Although they're occasionally portrayed in a positive light in fiction -- think of R2D2 and C3PO -- most robots are not and get the short shrift when it comes to their portrayal, especially in the movies. That's usually because such films are cautionary tales showing the technological perils of what may come.
Things aren't much different in "Robots," the latest computer animated comedy from director Chris Wedge who cut his genre teeth on the prehistoric comedy, "Ice Age." In this clever, amusing and fairly entertaining offering that's co-directed by Carlos Saldanha (who also co-directed "Ice Age"), some bad robots succumb to greed and want the rest of their world's robots to upgrade to new, rather than repair parts or else get tossed into the recycle bin.
As written by David Lindsay-Abaire (making his debut) and Lowell Ganz & Babaloo Mandel ("Parenthood," the "City Slickers" films), this is nothing but a world filled with robots -- no explanation why or word of what may have happened to the humans that presumably built them -- that, like in most any other animated film, act in human fashions despite their mechanical makeup. The cautionary tale is less that of what may occur should robots take over (unless that is the point).
Instead, it's more of a David vs. Goliath sort of tale featuring the fish-out-of-water individual standing up to an established and all-powerful corporation. In this case, that would seem to be the Microsofts and other software/hardware manufacturers of the world who retire their products after a given amount of time and force users to buy their upgrades and latest offerings.
That might make the film sound much heavier than it really is -- after all, it's a comedy and often a rather funny one at that. The screenwriters are obviously of or at least tapping into the baby boomer generation who will enjoy reliving parts of their childhood through the various jokes, gags and visual references on display here.
They've also populated the film with about every robot, machine or mechanical part or phrase you can imagine including, yes, even the Tin Man. The result is a film that's bursting at the seams with jokes, cultural references and more that pretty much necessitate repeat viewings to make sure you catch the plethora of such material that zips by on the screen.
Like the best films of the genre, the filmmakers have made sure to enlist humor that plays equally well to kids and adults alike. Thus, for every requisite fart joke (yes, they manage to get that in despite the absence of any traditional, carbon-based digestive systems), there's something that will tickle most any adult's funny bone or remind them of some toy they had as a kid.
Visually, it's just as much of a feast -- colorful and highly detailed -- with a fast pace sure to keep everyone interested. Vocal talent is solid, with a huge cast voicing the various bots, including from the likes of Halle Berry ("Catwoman," "Die Another Day"), Greg Kinnear ("Godsend," "Stuck on You"), Mel Brooks ("Spaceballs," "History of the World, Part I"), Drew Carey (TV's "The Drew Carey Show") and Jim Broadbent ("Nicholas Nickleby," "Topsy-Turvy"), among others. As the lead, Ewan McGregor ("Down With Love," the latest "Star Wars" films) may remind some viewers of his young man travel from home character in "Big Fish."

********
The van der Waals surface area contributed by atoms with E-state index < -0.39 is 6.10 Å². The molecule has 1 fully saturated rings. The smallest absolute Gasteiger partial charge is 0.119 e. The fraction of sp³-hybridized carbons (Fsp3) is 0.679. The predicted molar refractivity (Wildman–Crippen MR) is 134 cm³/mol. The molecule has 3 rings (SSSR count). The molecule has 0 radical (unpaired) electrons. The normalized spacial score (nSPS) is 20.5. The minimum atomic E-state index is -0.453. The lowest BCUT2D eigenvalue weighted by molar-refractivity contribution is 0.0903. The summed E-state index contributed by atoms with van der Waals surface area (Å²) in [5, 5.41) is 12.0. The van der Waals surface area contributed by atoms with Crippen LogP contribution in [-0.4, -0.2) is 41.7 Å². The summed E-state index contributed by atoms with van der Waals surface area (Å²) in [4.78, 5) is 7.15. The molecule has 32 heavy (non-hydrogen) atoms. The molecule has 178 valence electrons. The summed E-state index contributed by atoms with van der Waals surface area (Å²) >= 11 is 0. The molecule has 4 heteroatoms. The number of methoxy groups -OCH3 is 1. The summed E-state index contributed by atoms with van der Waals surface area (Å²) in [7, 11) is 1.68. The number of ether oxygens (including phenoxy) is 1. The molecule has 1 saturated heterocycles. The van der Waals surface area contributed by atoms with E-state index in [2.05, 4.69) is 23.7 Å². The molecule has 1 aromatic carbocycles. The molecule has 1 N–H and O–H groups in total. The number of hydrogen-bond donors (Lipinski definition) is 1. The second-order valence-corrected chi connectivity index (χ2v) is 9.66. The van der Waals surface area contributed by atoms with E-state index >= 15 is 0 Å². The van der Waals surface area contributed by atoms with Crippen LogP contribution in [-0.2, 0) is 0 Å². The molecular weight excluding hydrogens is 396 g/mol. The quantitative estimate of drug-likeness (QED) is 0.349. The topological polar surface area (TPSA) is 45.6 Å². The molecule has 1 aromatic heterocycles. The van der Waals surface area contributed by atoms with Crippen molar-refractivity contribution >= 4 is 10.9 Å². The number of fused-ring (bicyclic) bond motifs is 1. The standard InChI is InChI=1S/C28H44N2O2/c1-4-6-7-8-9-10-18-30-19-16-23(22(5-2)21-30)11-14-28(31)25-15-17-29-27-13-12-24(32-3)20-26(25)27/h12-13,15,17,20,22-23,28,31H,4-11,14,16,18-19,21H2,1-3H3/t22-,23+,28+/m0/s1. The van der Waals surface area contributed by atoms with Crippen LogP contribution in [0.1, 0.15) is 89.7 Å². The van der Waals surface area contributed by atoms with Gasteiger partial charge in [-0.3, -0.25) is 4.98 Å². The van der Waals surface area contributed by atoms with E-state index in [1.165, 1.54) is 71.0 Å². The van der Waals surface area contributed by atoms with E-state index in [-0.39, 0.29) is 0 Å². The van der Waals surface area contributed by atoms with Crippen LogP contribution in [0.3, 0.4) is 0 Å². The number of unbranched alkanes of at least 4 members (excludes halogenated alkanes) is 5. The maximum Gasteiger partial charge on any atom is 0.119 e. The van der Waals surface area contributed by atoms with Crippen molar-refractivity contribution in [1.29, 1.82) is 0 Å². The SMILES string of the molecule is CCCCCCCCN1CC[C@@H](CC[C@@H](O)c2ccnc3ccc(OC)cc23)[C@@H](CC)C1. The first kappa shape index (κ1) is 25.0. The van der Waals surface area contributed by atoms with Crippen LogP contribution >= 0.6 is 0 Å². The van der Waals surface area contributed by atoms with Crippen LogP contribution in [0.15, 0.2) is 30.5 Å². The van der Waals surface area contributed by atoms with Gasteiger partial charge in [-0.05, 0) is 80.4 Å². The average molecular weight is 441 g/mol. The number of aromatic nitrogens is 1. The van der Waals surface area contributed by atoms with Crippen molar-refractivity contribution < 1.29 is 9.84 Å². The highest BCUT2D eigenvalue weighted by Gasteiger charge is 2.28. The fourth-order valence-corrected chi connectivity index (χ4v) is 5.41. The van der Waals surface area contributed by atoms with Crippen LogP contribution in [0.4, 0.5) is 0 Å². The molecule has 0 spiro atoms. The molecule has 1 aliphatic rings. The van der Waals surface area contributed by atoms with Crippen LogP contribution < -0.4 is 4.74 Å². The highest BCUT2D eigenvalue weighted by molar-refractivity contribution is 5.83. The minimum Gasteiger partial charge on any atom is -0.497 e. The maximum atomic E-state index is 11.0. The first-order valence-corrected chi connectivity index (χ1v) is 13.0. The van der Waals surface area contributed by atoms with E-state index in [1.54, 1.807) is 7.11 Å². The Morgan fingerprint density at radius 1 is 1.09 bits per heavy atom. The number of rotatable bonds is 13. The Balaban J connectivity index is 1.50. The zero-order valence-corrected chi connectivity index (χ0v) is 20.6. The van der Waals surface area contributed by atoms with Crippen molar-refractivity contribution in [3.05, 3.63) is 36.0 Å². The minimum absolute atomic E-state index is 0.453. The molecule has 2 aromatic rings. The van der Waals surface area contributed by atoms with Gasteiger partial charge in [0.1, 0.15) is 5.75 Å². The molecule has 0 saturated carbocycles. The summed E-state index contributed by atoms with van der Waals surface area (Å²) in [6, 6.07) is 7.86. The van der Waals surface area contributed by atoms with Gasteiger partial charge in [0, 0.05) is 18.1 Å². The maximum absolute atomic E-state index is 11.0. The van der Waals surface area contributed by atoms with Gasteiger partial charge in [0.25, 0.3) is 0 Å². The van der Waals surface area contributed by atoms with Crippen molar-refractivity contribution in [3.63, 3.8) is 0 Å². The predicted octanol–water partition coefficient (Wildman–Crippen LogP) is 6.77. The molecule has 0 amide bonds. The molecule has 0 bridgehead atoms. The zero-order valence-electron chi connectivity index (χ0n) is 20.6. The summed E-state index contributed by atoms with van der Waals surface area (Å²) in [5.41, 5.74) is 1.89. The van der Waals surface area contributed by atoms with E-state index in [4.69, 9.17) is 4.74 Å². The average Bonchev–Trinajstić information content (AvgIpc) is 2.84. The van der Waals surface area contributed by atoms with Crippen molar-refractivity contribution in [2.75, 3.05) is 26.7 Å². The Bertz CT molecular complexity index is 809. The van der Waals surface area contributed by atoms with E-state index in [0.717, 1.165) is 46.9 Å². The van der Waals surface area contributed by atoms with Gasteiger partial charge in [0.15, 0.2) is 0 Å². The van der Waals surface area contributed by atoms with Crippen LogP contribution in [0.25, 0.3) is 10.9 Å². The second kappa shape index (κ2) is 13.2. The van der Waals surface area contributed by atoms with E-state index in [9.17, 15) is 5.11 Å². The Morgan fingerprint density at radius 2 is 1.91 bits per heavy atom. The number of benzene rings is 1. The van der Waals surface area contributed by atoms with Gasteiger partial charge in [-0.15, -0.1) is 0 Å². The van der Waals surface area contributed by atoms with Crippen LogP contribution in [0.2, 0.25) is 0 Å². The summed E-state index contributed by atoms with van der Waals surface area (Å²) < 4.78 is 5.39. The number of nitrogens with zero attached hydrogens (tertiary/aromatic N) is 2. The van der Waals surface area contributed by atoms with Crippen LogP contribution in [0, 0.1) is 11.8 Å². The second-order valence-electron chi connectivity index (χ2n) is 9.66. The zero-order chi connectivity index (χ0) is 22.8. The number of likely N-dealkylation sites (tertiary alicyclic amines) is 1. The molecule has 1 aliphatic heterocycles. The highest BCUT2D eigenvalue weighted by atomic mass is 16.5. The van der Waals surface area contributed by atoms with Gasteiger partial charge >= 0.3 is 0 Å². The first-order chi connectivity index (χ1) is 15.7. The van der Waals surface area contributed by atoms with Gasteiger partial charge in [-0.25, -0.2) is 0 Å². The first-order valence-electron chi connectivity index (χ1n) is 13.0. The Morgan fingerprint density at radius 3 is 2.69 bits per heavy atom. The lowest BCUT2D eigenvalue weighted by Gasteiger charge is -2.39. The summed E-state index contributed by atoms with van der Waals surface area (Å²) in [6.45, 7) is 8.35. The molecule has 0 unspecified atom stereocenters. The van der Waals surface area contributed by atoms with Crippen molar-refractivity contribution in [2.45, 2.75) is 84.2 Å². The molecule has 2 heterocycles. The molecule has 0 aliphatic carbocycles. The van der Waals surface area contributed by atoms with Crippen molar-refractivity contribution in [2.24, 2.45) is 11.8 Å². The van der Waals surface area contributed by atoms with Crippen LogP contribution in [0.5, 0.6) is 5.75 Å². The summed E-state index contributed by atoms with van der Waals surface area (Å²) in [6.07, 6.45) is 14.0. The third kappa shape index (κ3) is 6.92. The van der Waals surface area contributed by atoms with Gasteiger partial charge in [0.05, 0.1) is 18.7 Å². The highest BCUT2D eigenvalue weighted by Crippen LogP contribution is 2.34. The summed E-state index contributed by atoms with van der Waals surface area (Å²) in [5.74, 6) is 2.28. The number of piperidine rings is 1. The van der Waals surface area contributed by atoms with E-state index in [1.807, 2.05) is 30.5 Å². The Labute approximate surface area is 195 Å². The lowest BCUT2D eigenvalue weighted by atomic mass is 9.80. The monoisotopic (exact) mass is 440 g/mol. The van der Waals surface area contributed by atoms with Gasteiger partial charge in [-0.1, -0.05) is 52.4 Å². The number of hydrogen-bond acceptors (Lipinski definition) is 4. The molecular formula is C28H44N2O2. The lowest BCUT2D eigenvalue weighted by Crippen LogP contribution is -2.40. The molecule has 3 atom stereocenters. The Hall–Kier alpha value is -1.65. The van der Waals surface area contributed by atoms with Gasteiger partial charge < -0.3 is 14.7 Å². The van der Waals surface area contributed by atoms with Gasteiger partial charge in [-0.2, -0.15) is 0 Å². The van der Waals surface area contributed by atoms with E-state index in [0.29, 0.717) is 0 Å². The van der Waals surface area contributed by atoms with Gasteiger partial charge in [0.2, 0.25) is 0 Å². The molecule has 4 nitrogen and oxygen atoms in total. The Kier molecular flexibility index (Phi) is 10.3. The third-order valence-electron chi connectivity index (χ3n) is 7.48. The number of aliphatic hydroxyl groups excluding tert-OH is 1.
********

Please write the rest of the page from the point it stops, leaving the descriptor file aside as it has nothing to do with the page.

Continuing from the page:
The big attraction, however, will likely be Robin Williams ("Insomnia," "Mrs. Doubtfire") who voices his first animated character since "Mulan" and delivers his rapid-fire wit, impressions and more. He thankfully doesn't overwhelm the other characters or the film in general -- something I worried about -- and does generate some decent laughs.
Although the film does manage to make us forget it's telling us a story about robots (which is a good thing), the one thing it's missing is the emotional connection. While all of the characters have identifiable characteristics, they and/or the script are missing that intangible element that makes one become emotionally involved and attached to them.
While we still root for Rodney Copperbottom to defeat the film's villain and his more evil mom, that's more by default than clever or efficient design. Don't get me wrong. The storytelling is solid if not terribly complicated in terms of the underlying, driving plot, and the film isn't cold or off-putting in such regards.
Yet, had it possessed that extra something special that made the likes of "Finding Nemo" and other such films so fabulous, this could have been one of the classics of the genre. That said, it's still fun to watch. Whether it's the literal meaning of "making" babies (some assembly required) and all of the related material (such as finding the volume control on a crying baby) or all of the childhood cultural references, the film's plethora of jokes, gags and wonderfully detailed visuals make this an entertaining and enjoyable experience.